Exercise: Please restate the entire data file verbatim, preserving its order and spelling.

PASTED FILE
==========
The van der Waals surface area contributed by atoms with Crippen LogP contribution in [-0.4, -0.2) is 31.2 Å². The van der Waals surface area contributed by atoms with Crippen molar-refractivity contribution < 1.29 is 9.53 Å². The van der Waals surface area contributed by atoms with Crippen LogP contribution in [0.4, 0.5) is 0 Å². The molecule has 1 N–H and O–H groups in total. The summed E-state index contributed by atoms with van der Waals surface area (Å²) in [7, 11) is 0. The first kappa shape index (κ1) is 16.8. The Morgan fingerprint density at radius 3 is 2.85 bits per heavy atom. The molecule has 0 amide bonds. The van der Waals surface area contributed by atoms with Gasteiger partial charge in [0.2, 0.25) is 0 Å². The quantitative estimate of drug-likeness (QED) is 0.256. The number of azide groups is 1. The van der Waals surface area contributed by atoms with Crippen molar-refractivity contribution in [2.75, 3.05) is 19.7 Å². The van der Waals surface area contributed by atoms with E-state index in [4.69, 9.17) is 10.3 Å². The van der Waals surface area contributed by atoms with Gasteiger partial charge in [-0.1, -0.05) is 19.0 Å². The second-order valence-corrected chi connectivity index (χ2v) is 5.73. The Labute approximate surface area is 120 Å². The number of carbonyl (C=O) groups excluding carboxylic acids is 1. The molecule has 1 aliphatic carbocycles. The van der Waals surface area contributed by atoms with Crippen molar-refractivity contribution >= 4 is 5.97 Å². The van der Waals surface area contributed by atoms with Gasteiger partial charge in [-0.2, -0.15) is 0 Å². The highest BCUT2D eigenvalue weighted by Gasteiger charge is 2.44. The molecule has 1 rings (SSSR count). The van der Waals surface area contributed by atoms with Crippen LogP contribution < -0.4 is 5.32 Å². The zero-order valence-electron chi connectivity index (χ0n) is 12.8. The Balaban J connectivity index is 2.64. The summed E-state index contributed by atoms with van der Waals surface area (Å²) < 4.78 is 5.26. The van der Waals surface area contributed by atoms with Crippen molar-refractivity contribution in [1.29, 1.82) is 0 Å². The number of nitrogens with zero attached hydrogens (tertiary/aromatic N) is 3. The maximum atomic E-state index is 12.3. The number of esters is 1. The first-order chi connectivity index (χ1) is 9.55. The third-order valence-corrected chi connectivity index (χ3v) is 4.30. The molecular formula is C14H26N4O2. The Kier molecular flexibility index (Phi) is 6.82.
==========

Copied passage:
The van der Waals surface area contributed by atoms with Crippen LogP contribution in [-0.4, -0.2) is 31.2 Å². The van der Waals surface area contributed by atoms with Crippen molar-refractivity contribution < 1.29 is 9.53 Å². The van der Waals surface area contributed by atoms with Crippen LogP contribution in [0.4, 0.5) is 0 Å². The molecule has 1 N–H and O–H groups in total. The summed E-state index contributed by atoms with van der Waals surface area (Å²) in [7, 11) is 0. The first kappa shape index (κ1) is 16.8. The Morgan fingerprint density at radius 3 is 2.85 bits per heavy atom. The molecule has 0 amide bonds. The van der Waals surface area contributed by atoms with Gasteiger partial charge in [0.2, 0.25) is 0 Å². The quantitative estimate of drug-likeness (QED) is 0.256. The number of azide groups is 1. The van der Waals surface area contributed by atoms with Crippen molar-refractivity contribution in [2.75, 3.05) is 19.7 Å². The van der Waals surface area contributed by atoms with E-state index in [4.69, 9.17) is 10.3 Å². The van der Waals surface area contributed by atoms with Gasteiger partial charge in [-0.1, -0.05) is 19.0 Å². The second-order valence-corrected chi connectivity index (χ2v) is 5.73. The Labute approximate surface area is 120 Å². The number of carbonyl (C=O) groups excluding carboxylic acids is 1. The molecule has 1 aliphatic carbocycles. The van der Waals surface area contributed by atoms with Crippen molar-refractivity contribution >= 4 is 5.97 Å². The van der Waals surface area contributed by atoms with Gasteiger partial charge in [-0.2, -0.15) is 0 Å². The highest BCUT2D eigenvalue weighted by Gasteiger charge is 2.44. The molecule has 1 rings (SSSR count). The van der Waals surface area contributed by atoms with Crippen LogP contribution < -0.4 is 5.32 Å². The zero-order valence-electron chi connectivity index (χ0n) is 12.8. The Balaban J connectivity index is 2.64. The summed E-state index contributed by atoms with van der Waals surface area (Å²) < 4.78 is 5.26. The van der Waals surface area contributed by atoms with Crippen molar-refractivity contribution in [1.29, 1.82) is 0 Å². The number of nitrogens with zero attached hydrogens (tertiary/aromatic N) is 3. The maximum atomic E-state index is 12.3. The number of esters is 1. The first-order chi connectivity index (χ1) is 9.55. The third-order valence-corrected chi connectivity index (χ3v) is 4.30. The molecular formula is C14H26N4O2. The Kier molecular flexibility index (Phi) is 6.82.